If you were to produce a TV commercial about this car, you'd have thirty seconds to tell consumers why they should buy it. If your commercial was any good, it would define who you want to buy your car and what the most compelling reasons are that they should want it. You don't have enough time to say that the car is luxurious, roomy, has fine Corinthian leather, is fast, sporty, fun to drive, well engineered and sounds great -- and you probably can't appeal to everyone watching the commercial. So before you review the first commercial storyboard, you would have to make tough choices about what your product is and who it's for.

The way marketers define what it is they want to say about their product and who you are targeting to buy it is accomplished through the development of what's called a strategic positioning statement. This statement is the foundation of all of your consumer communications, including advertising, pricing, packaging, merchandising, promotions, public relations -- anything that reaches the consumer will be shaped by this statement. But despite its far reaching effects, it isn't an opus; it is a simple, clearly stated sentence -- yes, just one sentence -- that defines whom to target and what to say.

Think you need more than just one sentence to contain your thoughts? Then you're trying to say too much, and your message is surely becoming diluted. If you can't say it simply, your consumer can't understand it.

THE ART AND DISCIPLINE OF POSITIONING

Successful marketing companies hone the development of strategic positioning statements to a fine art. They have files full of case studies to indicate what type of strategies work and what type fail. And let's face it, product managers at these companies are very busy people. So how long do you suppose they spend on that one little positioning statement? Forty-five minutes? An entire afternoon?

Try months. Part of the effort is agonizing over every word to make sure that the strategic positioning statement is powerful, compelling, and specific. The real work and worry comes in analyzing the roads not taken. If you position your lipstick as old-time glamour, it can't also be youthful and new, so you'd better be sure that glamour has the bigger audience and stronger appeal. If you position sunglasses as the choice of the stars, you can't also be unbreakable sports lenses or the most comfortable fit. These difficult choices make strategy development the most troublesome task in marketing. It involves more than creative thinking in a vacuum; you must collect and analyze information and consumer learning from every available source, then boil it all down to a simple, clear, consumer-focused positioning that will maximize your product's consumer appeal. Everything the consumer knows and believes about the product is driven from the strategic positioning statement. There is no margin for error.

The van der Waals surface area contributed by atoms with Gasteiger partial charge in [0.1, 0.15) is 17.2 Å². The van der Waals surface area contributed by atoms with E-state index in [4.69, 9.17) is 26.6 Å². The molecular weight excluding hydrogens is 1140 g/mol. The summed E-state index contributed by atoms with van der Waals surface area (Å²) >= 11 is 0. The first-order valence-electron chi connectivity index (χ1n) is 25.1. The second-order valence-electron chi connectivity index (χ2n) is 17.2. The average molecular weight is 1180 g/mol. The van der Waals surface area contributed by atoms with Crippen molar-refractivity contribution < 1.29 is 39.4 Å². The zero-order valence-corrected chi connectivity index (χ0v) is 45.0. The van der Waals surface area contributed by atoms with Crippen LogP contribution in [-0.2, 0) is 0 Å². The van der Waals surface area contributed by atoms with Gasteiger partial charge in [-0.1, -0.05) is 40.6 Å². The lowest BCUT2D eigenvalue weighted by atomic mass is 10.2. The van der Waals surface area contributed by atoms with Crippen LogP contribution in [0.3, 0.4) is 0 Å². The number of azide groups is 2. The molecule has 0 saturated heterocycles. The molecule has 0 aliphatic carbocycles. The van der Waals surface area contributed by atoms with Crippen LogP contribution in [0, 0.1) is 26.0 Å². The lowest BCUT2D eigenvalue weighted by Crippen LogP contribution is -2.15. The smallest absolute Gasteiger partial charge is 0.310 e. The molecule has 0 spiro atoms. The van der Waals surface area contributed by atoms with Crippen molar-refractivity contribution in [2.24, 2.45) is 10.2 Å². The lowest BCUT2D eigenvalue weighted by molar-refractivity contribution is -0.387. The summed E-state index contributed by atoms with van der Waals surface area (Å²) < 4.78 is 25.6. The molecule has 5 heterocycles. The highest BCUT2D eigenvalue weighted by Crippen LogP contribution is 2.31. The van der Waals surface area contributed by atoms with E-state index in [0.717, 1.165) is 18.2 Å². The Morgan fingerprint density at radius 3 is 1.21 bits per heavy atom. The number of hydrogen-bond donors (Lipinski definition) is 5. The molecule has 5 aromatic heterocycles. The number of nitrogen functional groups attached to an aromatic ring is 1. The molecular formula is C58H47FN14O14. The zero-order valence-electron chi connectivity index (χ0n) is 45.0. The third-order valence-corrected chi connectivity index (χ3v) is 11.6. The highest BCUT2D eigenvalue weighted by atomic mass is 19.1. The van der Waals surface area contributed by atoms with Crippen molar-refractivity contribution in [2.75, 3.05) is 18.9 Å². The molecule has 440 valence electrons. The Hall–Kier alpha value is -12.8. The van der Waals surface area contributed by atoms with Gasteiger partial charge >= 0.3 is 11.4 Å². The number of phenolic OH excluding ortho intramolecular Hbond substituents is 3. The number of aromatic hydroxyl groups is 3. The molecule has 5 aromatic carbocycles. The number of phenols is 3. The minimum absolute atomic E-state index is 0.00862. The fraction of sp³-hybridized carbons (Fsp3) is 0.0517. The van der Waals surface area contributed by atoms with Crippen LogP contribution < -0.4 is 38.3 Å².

THE ABC'S OF STRATEGIC POSITIONING

The thinking you invest in your strategic positioning statement is hard work, but the statement itself is as easy as ABC:
Audience
Benefit
Compelling Reason Why (this is actually sentence #2 of the statement)
It's that easy. Undisciplined marketing managers try to hedge their bets by writing the positioning statement as broadly as possible. They hate to make choices about their target audience (wouldn't all consumers love this?) or their key benefit (it slices, dices, does the dishes and walks the dog!). The road not taken haunts them, so they position their product squarely at the fork -- it's a great product for every consumer and every occasion!

Resist this trap. If you product stands for everything, it stands for nothing. Don't be afraid to define your product in the clearest, most intriguing terms possible. Only then will consumers appreciate your benefit and become loyal to your product.

SECRETS OF THE GAME

Top marketers go beyond traditional thinking when developing their strategic positioning statements. They push to find a clear, relevant-yet-unexpected strategic positioning statement that creates a meaningful point of difference and competitive advantage for their product.

The best way to comprehend the power of the relevant-yet-unexpected idea is to look at the results of some great contemporary marketing campaigns that capture this concept.

One of my favorites is that of Dow Bathroom Cleaner. You've seen the commercials for years, with the little Scrubbing Bubbles racing around the bathtub to give it a clean shine. The strategic positioning statement for Dow Bathroom Cleaner is likely something like this: "For homemakers, Dow Bathroom Cleaner is the easy way to get a great, clean shine for your tub and tile. That's because only Dow Bathroom Cleaner contains Scrubbing Bubbles, which cut through the dirt and grime clean to the shine, so you don't have to!"

Note the ABC's of the strategy as follows:

  1. Target audience: homemakers
  2. Unique benefit: the easy way to get a great, clean shine for your tub and tile.
  3. Compelling reason why: because only Dow Bathroom Cleaner contains Scrubbing Bubbles, which cut through the dirt and grime so you won't have to!
This brand positioning has been effective at keeping Dow Bathroom Cleaner in a market leadership position for years, and effectively creates a distinct point-of-difference through the use of Scrubbing Bubbles -- a relevant-yet-unexpected way to address consumers about the product's efficacy. Think about every other household cleaner. Does any bring a clearer visual as to what the product does than Dow Bathroom Cleaner? No. Dow's brand team has created a distinct and defensible point of difference by taking about their product in the most intriguing way possible.